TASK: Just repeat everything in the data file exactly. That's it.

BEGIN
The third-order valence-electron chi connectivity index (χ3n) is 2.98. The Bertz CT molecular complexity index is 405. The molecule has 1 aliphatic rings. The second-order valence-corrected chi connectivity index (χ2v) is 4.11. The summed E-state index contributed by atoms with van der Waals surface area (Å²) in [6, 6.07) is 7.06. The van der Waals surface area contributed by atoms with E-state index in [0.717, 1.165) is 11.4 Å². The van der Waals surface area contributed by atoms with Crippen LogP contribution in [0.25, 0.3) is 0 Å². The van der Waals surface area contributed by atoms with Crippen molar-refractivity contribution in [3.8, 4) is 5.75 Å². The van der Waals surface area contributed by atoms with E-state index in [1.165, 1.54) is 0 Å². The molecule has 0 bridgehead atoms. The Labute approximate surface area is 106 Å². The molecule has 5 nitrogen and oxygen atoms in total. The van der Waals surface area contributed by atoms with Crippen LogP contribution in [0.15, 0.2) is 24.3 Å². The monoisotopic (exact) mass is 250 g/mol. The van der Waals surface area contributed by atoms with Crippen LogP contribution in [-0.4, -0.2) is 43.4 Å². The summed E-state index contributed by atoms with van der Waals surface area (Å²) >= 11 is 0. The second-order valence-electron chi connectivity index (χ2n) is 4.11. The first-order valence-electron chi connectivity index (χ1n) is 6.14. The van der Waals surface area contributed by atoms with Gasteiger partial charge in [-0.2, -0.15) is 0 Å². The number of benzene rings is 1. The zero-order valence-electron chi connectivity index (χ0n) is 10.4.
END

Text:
The third-order valence-electron chi connectivity index (χ3n) is 2.98. The Bertz CT molecular complexity index is 405. The molecule has 1 aliphatic rings. The second-order valence-corrected chi connectivity index (χ2v) is 4.11. The summed E-state index contributed by atoms with van der Waals surface area (Å²) in [6, 6.07) is 7.06. The van der Waals surface area contributed by atoms with E-state index in [0.717, 1.165) is 11.4 Å². The van der Waals surface area contributed by atoms with Crippen LogP contribution in [0.25, 0.3) is 0 Å². The van der Waals surface area contributed by atoms with Crippen molar-refractivity contribution in [3.8, 4) is 5.75 Å². The van der Waals surface area contributed by atoms with E-state index in [1.165, 1.54) is 0 Å². The molecule has 0 bridgehead atoms. The Labute approximate surface area is 106 Å². The molecule has 5 nitrogen and oxygen atoms in total. The van der Waals surface area contributed by atoms with Crippen LogP contribution in [0.15, 0.2) is 24.3 Å². The monoisotopic (exact) mass is 250 g/mol. The van der Waals surface area contributed by atoms with Crippen LogP contribution in [-0.4, -0.2) is 43.4 Å². The summed E-state index contributed by atoms with van der Waals surface area (Å²) >= 11 is 0. The second-order valence-electron chi connectivity index (χ2n) is 4.11. The first-order valence-electron chi connectivity index (χ1n) is 6.14. The van der Waals surface area contributed by atoms with Gasteiger partial charge in [-0.2, -0.15) is 0 Å². The number of benzene rings is 1. The zero-order valence-electron chi connectivity index (χ0n) is 10.4.